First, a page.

The practice used a lot of black granite and polished brass throughout, again echoing the materials used in East Asian construction and interior design.
“We’ve also used black and red fabric between some of the battens to conceal acoustic panels, but these are very much Asian colours,” says Blandy. “Particularly in Chinese and Japanese cultures, there’s a lot of red and black in their traditional architecture.” The colour palette was one of the most important aspects to the client – specifically they wanted to see black, gold and red.
Contrary to the other choices made, one material deliberately chosen because it isn’t typical of Asian design is polished concrete.
“We didn’t want to do something that was too much of a pastiche,” explains Blandy. “We wanted it to look modern, but with hints of the history of Asian design. It’s got a feeling of the Far East.”
Another influencing factor was the client’s request that clean, robust materials were utilised in order to keep maintenance costs to a minimum.
As well as the building elements, Stiff + Trevillion directly appointed graphic design firm The Plant to take care of the project’s graphic elements. They came up with the name Bang Bang and also did the logo, which in turn influenced the way Stiff + Trevillion specified the tiles. Blandy believes this “very important” collaboration was key to the project’s success.
The authentic street food experience has been delivered, says Blandy:
“That comes from the kiosks, by the very nature that you stroll around among the tables and in walkways to get everything.”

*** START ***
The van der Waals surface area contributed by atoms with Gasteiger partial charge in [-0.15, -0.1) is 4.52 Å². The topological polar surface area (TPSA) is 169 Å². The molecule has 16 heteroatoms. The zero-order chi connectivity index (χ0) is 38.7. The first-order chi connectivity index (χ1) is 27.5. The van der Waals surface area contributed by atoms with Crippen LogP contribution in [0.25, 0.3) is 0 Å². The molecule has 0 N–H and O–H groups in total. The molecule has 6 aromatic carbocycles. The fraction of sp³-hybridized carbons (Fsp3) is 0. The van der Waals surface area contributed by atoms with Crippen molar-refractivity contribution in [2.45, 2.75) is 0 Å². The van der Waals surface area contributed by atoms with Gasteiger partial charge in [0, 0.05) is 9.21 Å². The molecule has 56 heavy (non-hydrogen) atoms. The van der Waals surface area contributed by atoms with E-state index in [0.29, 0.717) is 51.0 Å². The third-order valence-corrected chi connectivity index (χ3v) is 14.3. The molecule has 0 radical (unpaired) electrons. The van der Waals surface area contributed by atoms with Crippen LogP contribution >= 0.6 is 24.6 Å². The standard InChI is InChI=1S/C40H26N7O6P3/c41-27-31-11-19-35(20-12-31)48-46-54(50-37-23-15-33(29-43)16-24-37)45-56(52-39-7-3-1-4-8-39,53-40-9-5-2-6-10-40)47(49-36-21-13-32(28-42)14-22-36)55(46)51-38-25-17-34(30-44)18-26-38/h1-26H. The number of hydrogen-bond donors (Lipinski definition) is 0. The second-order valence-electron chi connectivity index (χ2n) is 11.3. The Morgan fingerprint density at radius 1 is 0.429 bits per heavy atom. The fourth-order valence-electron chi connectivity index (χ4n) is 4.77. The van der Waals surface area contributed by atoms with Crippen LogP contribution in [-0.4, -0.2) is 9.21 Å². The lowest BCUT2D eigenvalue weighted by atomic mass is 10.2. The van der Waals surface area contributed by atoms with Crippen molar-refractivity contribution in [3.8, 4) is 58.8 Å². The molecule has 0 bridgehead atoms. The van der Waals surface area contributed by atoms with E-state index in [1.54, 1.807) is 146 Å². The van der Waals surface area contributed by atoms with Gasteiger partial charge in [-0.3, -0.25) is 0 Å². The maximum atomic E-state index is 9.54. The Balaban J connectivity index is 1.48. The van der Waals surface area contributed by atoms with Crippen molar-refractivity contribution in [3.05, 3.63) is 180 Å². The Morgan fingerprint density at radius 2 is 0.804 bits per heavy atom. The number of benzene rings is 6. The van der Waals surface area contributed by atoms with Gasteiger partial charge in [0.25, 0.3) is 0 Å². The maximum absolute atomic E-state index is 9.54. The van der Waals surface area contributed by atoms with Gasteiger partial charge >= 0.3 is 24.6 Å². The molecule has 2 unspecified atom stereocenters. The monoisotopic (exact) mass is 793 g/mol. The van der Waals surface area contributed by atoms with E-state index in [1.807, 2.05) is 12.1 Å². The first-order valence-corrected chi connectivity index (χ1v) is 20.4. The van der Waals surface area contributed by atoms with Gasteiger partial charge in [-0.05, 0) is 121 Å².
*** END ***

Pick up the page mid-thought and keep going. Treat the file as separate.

The Chinese-themed interior of the Golden Dragon restaurant includes a purpose-made carpet designed by textile designer Govindia Hemphill. One wall features 3 m x 1 m Chinese lacquered panels – brought over from China by the client – that can be folded back to reveal a large dragon. “The idea was that you could change the atmosphere in the room,” Blandy says. Confident in the restaurant’s popularity, the client “definitely wanted it to be suitable for big events.”
Service at scale
Of course, working on a project of this scale doesn’t come without its challenges. “The biggest problem is the number of outlets and the kitchen extract related
to it – it’s so huge,” Blandy explains. “It’s 1,200mx2m–it’sbigenoughthatyou could walk down it – and that has to be concealed so that the public aren’t really aware of it. The servicing of something like this is very complicated.”
The food hall comprising 27 kiosks, each with its own tenant, also proved somewhat difficult. “Fitting out something on that scale is relatively complicated,” says Blandy. “We had lots of different operators coming in wanting to install their kitchen and each had their own contractor. As you can imagine, it gets quite tricky!”
Sustainability features include a system that collects all wet waste from each kiosk via a hopper, which dispenses it into a large 5 m x 3 m tank. “It’s then pumped into a lorry and taken away to an anaerobic digester and turned into electricity,” explains Blandy. “It means there’s not huge amounts of wet waste creating smells onsite, making the whole place a lot cleaner.”
Bang Bang Oriental also benefits from the huge amount of refrigeration required by the adjacent Morrisons (in fact located within the same building):
“The heat is reclaimed and can be used for hot water,” Blandy says. This makes a big difference to the building’s energy usage, given the huge amount of washing up produced.
While Oriental City was extremely popular, the success of the food hall has surpassed expectations, and Blandy certainly believes it offers a model for the food industry. In particular he sees it as a great platform for launching new restaurants. “If someone decides to set up and open a restaurant, it’s a huge investment, without properly knowing if it works,” he remarks. “With a small kiosk they have a proper chance to test it out. I think the future is heading that way.”